On Monday, the Philippine Senate ratified the International Labor Organization’s Domestic Workers Convention (DWC), paving the way for the DWC to enter into legal force next year. The Convention concerning decent work for domestic workers (No. 189), is the first international treaty to address the specific vulnerabilities and rights of the estimated 50 to 100 million domestic workers worldwide, most of whom are women and girls. [ILO, HRW] An article published last year in The New York Times details the history and context of this historic agreement’s adoption.
The DWC takes effect one year after its ratification by two countries, meaning it will enter into force one year from the effectuation of the Philippines’ ratification. The Philippines is the second country to agree to be legally bound by the DWC, following Uruguay’s ratification in April, 2012. The International Labor Organization (ILO) adopted the DWC at last year’s annual meeting of ILO member states.
The DWC is intended to help curb abuse and exploitation of those who work in or for households (art. 1), such as excessive hours and inadequate breaks, unpaid wages, limited or no freedom to leave the home, physical and sexual abuse, being forced to work, and human trafficking. The Convention also requires States Parties to take measures to prevent violence and child labor in the domestic employment setting.
Article 3 of the DWC protects the fundamental labor related rights of domestic workers and in particular requires:
2. Each Member shall, in relation to domestic workers, take the measures set out in this Convention to respect, promote and realize the fundamental principles and rights at work, namely:
(a) freedom of association and the effective recognition of the right to collective bargaining;
(b) the elimination of all forms of forced or compulsory labour;
(c) the effective abolition of child labour; and
(d) the elimination of discrimination in respect of employment and occupation.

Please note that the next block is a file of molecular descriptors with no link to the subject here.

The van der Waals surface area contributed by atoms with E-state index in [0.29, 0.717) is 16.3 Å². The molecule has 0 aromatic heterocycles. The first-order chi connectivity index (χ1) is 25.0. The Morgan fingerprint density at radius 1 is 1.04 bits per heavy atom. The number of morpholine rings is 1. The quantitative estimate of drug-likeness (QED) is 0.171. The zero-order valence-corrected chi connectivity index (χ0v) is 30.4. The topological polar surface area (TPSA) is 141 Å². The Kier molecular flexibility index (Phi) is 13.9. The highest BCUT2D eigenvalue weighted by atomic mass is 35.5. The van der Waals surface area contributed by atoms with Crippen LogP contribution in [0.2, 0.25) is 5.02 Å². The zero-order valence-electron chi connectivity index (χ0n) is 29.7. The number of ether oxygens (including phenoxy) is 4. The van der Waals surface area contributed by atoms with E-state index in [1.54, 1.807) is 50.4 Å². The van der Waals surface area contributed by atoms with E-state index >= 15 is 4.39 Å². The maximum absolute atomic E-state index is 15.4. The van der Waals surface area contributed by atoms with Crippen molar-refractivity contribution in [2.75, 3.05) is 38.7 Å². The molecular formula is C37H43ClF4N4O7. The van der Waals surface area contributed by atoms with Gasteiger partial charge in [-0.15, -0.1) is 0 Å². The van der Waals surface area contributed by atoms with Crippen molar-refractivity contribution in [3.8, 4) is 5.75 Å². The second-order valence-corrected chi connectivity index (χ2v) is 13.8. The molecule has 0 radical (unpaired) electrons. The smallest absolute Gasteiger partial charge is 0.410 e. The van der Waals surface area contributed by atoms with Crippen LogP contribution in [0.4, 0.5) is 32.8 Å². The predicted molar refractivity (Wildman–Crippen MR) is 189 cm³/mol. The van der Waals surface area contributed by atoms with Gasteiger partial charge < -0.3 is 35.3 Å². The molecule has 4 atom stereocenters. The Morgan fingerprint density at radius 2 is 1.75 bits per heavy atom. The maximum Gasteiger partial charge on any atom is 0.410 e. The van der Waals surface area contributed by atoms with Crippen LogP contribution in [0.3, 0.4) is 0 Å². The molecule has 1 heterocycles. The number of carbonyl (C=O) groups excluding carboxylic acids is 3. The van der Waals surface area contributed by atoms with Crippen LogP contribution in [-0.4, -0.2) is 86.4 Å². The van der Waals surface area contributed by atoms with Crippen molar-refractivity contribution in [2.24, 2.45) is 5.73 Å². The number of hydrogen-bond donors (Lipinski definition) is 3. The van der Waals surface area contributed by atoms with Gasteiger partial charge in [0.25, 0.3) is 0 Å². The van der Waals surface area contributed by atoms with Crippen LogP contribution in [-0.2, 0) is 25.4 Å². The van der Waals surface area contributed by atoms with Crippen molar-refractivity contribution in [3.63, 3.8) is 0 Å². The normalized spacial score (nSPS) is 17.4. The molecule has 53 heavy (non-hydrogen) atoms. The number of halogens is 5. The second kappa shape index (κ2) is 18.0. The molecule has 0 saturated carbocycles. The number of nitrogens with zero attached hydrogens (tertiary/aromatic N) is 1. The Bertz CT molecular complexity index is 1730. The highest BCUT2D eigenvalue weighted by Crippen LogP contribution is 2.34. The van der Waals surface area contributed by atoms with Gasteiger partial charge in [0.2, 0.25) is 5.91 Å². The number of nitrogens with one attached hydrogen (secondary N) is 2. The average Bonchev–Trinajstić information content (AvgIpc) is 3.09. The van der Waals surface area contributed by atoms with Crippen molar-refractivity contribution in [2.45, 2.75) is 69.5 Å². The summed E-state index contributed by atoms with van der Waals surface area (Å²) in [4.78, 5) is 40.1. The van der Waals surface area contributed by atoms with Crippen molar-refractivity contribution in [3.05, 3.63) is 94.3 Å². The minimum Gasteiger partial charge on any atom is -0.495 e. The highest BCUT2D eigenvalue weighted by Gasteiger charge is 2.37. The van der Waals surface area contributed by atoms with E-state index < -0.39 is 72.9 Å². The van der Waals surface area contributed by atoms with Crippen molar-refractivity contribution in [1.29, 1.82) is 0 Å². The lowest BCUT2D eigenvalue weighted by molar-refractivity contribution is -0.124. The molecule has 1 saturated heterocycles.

Subsequent provisions require Member States to take measures to: establish a minimum age for domestic work and safeguards for workers under age 18, prevent abuse and violence, ensure fair terms and decent conditions of employment, make certain that workers are informed of the terms and details of their employment, regulate foreign recruitment, ensure freedom of negotiation and movement, mandate equal treatment between domestic workers and other workers with regard to compensation and benefits, regulate and monitor private employment agencies, and develop a specific complaints mechanisms, among other requirements.
At the time of the DWC’s adoption, the ILO highlighted that domestic workers “make up at least 4 to 12 percent of wage employment” in developing countries. [ILO] Because many domestic workers are girls or migrants, the Convention includes “special measures to protect those workers who, because of their young age or nationality or live-in status, may be exposed to additional risks relative to their peers.” [ILO]
For more information on the vulnerabilities and rights of domestic workers, see the ILO’s resource guide. The UN Committee on Migrant Workers monitors and promotes implementation of a related international agreement, the International Convention on the Protection of the Rights of All Migrant Workers and Members of Their Families.